Date of Award

Summer 2023

Document Type

Dissertation - Restricted

Degree Name

Doctor of Philosophy (PhD)




Religious Studies

First Advisor

Kelly, Conor

Second Advisor

Duns, Ryan

Third Advisor

Kim, Andrew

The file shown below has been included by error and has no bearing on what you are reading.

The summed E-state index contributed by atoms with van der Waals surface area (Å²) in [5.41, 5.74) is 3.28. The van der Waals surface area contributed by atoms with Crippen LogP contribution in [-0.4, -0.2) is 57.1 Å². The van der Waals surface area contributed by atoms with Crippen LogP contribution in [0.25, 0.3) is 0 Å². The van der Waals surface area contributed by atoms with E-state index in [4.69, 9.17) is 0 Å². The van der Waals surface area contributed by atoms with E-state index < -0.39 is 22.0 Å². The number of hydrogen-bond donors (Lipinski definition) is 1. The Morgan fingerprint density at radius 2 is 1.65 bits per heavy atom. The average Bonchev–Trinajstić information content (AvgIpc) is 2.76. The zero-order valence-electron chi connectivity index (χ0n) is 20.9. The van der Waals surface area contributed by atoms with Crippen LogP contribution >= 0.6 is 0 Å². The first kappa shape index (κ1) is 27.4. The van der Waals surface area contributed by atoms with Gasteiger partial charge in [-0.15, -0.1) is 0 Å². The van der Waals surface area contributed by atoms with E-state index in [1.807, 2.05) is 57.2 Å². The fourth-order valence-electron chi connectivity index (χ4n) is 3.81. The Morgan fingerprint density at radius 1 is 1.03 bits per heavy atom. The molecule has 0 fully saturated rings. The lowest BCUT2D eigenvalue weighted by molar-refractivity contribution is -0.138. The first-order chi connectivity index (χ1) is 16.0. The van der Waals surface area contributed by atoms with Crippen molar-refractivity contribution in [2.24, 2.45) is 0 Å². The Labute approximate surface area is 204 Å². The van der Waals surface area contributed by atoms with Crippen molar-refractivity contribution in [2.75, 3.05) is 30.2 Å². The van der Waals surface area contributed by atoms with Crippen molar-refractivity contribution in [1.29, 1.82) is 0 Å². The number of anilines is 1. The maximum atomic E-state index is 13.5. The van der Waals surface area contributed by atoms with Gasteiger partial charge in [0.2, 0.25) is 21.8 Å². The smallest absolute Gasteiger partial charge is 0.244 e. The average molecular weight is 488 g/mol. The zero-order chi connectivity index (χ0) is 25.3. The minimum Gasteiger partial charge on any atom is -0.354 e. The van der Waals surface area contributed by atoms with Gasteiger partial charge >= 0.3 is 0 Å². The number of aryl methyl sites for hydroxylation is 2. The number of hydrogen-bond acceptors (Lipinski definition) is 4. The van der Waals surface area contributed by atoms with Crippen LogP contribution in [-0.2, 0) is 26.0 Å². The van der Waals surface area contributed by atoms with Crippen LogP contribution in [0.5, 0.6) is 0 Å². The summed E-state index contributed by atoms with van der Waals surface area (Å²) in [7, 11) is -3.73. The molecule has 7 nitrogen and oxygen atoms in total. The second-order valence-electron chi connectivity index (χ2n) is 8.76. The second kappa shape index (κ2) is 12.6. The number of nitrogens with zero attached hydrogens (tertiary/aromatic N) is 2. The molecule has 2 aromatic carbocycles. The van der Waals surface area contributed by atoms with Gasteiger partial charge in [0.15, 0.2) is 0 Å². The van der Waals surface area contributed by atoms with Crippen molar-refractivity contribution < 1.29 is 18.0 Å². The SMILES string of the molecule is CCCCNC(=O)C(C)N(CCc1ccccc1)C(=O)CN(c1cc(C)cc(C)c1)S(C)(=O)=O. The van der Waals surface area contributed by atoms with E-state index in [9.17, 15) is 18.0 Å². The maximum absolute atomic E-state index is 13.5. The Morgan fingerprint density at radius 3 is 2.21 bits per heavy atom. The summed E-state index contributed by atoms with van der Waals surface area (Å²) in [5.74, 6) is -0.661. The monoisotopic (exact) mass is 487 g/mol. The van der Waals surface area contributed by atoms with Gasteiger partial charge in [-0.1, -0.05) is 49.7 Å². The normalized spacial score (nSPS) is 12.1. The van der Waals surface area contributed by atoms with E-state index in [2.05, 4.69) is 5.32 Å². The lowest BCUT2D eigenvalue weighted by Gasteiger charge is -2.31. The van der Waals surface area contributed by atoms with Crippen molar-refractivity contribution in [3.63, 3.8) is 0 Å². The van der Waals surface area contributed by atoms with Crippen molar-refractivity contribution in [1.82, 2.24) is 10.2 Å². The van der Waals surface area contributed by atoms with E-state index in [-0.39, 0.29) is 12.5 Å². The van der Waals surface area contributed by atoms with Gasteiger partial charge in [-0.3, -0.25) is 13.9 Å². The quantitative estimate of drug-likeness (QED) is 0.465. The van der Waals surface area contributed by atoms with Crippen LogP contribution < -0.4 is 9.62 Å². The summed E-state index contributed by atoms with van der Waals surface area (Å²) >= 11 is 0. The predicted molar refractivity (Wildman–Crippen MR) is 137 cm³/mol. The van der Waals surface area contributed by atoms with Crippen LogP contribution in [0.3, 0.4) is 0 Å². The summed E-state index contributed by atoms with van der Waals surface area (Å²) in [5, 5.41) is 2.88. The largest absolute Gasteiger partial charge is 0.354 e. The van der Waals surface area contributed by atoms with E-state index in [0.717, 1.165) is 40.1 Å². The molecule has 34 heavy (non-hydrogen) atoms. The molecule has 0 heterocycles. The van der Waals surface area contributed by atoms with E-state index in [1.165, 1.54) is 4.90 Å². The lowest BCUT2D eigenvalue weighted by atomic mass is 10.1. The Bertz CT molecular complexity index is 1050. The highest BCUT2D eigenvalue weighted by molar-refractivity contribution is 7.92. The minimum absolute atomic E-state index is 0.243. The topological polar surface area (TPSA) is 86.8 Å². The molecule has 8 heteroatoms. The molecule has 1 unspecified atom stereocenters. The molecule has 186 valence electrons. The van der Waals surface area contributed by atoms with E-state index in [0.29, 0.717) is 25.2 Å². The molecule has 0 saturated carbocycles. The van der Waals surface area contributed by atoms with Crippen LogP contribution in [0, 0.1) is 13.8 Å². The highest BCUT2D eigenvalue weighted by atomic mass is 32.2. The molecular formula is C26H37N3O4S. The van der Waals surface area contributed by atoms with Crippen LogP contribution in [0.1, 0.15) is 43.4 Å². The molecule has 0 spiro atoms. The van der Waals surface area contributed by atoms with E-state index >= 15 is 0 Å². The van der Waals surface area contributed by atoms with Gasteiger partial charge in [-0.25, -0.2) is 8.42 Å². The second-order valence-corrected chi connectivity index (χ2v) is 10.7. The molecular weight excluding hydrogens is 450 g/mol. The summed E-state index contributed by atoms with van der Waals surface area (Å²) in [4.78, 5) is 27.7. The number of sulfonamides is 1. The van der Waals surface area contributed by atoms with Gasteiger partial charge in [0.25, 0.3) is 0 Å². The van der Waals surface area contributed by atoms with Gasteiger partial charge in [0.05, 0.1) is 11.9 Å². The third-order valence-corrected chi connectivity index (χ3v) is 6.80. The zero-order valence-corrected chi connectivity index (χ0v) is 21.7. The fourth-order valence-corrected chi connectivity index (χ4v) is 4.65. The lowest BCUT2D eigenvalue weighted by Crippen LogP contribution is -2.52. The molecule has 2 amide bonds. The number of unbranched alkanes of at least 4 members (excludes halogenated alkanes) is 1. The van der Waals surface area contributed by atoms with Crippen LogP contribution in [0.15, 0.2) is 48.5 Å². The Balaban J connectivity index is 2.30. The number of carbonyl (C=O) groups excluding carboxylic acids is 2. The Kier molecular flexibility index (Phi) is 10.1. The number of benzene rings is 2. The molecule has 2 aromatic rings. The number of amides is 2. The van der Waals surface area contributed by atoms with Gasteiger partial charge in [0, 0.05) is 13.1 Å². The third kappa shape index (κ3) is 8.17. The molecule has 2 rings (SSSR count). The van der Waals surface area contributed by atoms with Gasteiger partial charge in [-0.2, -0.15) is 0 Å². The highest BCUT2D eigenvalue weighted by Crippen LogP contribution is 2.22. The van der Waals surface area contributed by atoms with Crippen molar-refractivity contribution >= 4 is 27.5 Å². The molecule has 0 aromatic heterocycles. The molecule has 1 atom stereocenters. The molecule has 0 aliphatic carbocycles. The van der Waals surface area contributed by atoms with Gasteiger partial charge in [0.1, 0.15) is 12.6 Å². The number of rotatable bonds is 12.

This dissertation assesses the relevance and significance of Norris Clarke’s existential Thomism to critiques of John Paul II’s theology of the body. I argue that using existential Thomism as a basis for Catholic metaphysics opens the door for an existential theology of the sexed body, a theology of the individual on a unique spiritual journey towards union with God which amends, expands, and nuances the existing theology of the ecstatic body developed by John Paul II. Chapter One situates my thesis within its historical context by tracing philosophical and theological developments which inform the current status of embodied sexual difference in theology, with special attention to the essentialism/existentialism dichotomy. I then delineate some problems with existing approaches to the sexed body and propose Zygmunt Bauman’s theory of “liquid modernity” as a way to parse these problematic approaches. Chapter Two focuses on the work of John Paul II, whose theology of the body asserts the body as fundamentally ecstatic. After describing its method and content, I draw out a major liability in his thought: psychological complementarity. This is balanced against the usefulness of his broader proposition of ecstatic Thomism as a framework for understanding the sexed body for theology. Chapter Three shows how the balance between essence and existence must be grounded in the realism championed by Norris Clarke’s metaphysics. My discussion of existential Thomism argues that the soul is joined to the body in such a way that the self expressed in action is limited by the body with which God has commensurated it. In other words, there is no other self but the one revealed and communicated to oneself and others through the sexed body. I conclude by demonstrating that John Paul II’s thinking on psychological complementarity is untenable in light of existential Thomism while his view of the body as ecstatic is enhanced by it. In light of John Paul II's positive contributions, and existential Thomism’s ability to offer a necessary intervention to respond to his shortcomings, Chapter Four argues that living well in one's sexed body demands life-long discernment, contemplative practice and asceticism. The final movement in this project proposes a set of practices for embarking on a spiritual appropriation of one’s sexed body through lived experience in concert with God’s vocational call, ending with a study of the way millennial Catholics link their sexed bodies with their prayer practices.



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